Tim has lived in Montevallo for his entire life and grew up in the city's projects. He is now the lieutenant of the police force and has 3 daughters.

 Growing up in Montevallo

"From daycare to graduating high school, even attending the university, everybody knew your family. When you did something wrong, it got back home before you did. That was always the bad thing. I was really a grandmother’s boy. My grandmother also worked and retired from the University of Montevallo in the speech and hearing building. After school, if I didn’t have practice or anything else, I would go hang out with my grandmother and visit the kids at the speech and hearing building. It was cool to always have somewhere you could go, something you could do. As a kid, from the time the sun came up, we were in the woods playing. I was always on bikes. I mean, I don’t remember coming home for lunch- it was whoever’s house you wound up at, whatever friend you'd find, or you’d find a plum tree or a fruit tree... I remember having a pocketful of plums. Montevallo is unique for me because kindergarten to graduate school was all within a 2-mile radius. It’s been a blessing."

 

On Family's influence

"I feel like we’re all kind of related here in Montevallo. Most of my family is still here. My mom works at the lunch room at the elementary school. She leaves there and she goes to Wal-Mart- she’s always worked at least two or three jobs as long as I can remember. We were taught that good things come to people who work their rear ends off to get it. It’s not given to us, it’s earned. We were always taught you can’t change where you come from, but you can change where you’re going. [My family] pushed education and taught not to complain. That’s something I’m most proud of.

I think the biggest power that anyone has is the power of influence. Not only that, but the way a person is influenced. Being here in a small town with everybody knowing who I was and knowing my family, accountability was a real charge. If I grew up in a bigger city, not having those challenges to excel and do right placed in my face, it could have been a lot different. Everybody is one choice from making their life successful or making it tragic. I’ve had teachers that were friends with my aunts, or I had teachers where my aunts raised their kids. I have an aunt that worked at one daycare for almost 30 years. They raised half the city. It’s funny when you have friends now that are working at the sheriff’s office, or they’re firemen, or they’re lawyers, because we all grew up together. The success story is written by you, and that’s the good thing we learned here."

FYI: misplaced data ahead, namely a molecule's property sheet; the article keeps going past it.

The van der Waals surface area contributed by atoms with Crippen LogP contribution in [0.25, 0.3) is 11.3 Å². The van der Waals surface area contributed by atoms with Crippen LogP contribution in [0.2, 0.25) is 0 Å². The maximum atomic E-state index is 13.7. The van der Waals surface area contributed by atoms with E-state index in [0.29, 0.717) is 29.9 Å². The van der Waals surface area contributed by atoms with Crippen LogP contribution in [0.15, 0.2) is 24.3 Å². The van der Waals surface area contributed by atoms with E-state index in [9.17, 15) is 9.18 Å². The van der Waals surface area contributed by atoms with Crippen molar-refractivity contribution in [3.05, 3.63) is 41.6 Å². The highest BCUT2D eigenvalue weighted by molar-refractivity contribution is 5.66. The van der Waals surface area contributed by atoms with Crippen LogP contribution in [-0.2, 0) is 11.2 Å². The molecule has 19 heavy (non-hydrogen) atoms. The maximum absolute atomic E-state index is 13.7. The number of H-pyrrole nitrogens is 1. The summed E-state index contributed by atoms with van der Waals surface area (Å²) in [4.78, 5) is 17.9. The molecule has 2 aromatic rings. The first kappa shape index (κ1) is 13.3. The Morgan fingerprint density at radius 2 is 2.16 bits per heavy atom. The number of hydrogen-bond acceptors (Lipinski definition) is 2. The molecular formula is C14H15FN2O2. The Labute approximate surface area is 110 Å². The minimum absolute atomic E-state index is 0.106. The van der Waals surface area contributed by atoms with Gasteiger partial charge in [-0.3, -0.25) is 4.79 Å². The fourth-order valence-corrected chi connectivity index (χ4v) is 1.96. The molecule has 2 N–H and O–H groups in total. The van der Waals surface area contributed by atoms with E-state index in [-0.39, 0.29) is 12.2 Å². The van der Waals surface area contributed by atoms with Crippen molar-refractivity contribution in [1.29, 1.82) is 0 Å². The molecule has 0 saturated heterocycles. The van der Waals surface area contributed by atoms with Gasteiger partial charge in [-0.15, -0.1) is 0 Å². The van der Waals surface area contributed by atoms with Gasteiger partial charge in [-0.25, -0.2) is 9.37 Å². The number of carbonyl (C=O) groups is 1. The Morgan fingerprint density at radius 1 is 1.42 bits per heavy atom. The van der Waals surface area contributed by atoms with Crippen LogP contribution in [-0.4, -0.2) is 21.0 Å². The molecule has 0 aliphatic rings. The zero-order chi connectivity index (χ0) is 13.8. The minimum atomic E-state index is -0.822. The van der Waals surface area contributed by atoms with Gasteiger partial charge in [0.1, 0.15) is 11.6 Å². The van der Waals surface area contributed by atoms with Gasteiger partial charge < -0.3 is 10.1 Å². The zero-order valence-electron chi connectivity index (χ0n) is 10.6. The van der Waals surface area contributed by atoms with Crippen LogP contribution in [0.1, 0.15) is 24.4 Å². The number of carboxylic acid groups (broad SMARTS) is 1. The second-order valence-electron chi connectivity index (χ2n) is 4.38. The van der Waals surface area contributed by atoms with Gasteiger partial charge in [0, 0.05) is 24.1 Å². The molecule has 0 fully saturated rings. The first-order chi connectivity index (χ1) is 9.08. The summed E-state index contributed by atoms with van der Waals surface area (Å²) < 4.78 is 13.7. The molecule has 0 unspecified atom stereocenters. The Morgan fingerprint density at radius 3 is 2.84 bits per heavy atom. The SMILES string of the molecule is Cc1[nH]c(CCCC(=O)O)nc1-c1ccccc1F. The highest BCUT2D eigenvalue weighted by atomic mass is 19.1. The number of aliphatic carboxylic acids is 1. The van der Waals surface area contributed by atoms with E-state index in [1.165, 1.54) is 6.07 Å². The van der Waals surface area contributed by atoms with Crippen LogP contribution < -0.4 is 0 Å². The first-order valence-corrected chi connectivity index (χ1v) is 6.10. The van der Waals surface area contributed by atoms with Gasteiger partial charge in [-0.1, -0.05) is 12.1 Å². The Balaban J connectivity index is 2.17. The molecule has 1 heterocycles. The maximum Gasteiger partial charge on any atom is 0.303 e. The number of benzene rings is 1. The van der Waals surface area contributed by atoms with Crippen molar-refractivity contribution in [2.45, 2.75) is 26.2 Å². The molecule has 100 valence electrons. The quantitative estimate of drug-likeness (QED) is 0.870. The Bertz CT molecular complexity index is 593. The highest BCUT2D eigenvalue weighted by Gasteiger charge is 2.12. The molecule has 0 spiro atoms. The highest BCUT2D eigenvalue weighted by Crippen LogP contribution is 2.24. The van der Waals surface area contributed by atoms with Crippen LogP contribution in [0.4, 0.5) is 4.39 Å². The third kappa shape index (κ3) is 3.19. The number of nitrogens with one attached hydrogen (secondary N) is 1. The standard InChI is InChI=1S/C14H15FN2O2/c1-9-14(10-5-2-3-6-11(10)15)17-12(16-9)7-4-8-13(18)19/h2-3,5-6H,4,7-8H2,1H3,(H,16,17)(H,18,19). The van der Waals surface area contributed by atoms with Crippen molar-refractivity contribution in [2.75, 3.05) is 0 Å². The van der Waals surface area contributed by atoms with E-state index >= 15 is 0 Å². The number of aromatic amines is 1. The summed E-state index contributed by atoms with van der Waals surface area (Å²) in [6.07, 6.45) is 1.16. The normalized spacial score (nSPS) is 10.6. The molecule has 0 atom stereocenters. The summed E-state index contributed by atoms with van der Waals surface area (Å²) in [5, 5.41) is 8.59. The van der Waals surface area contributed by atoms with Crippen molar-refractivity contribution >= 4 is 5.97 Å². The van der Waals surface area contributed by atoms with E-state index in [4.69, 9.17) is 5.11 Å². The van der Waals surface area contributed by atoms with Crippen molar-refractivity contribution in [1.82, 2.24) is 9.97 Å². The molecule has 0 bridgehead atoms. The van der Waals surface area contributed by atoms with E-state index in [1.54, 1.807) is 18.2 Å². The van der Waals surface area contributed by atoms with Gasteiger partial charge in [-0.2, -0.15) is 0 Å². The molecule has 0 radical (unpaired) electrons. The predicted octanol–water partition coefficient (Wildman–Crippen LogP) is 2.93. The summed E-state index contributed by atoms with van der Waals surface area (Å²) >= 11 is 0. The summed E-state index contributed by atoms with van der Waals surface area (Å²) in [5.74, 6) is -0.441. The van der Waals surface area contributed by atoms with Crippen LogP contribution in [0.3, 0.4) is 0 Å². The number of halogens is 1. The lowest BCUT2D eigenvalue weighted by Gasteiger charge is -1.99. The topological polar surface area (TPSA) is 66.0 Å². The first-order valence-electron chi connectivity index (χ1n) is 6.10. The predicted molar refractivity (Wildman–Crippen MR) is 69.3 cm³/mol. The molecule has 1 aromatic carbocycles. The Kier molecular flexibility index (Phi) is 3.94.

lessons from football

"I met my dad when I was 15. Now we have a great relationship, but a mother really can’t understand a son. I will not say a mother can’t raise a man because that’s not true- I am a great example of that. But when you’re stubborn and you have a head on your shoulders and just a bit of an attitude, you kind of need that male reinforcement. I found that in my coaches, in the pastors around here, in older friends that truly cared about how I turned out. Once I got older and started lifting weights, I figured out I liked football. I liked being out here on Friday nights and having somebody on the other side of that white line. At the same time, we were still taught that you help people up. Even if you win a football game, you’re not to go out here and destroy somebody or belittle someone. It was one of those things where I was taught to be a man. Sometimes now I come out here [to the football field] by myself… it’s a reality check."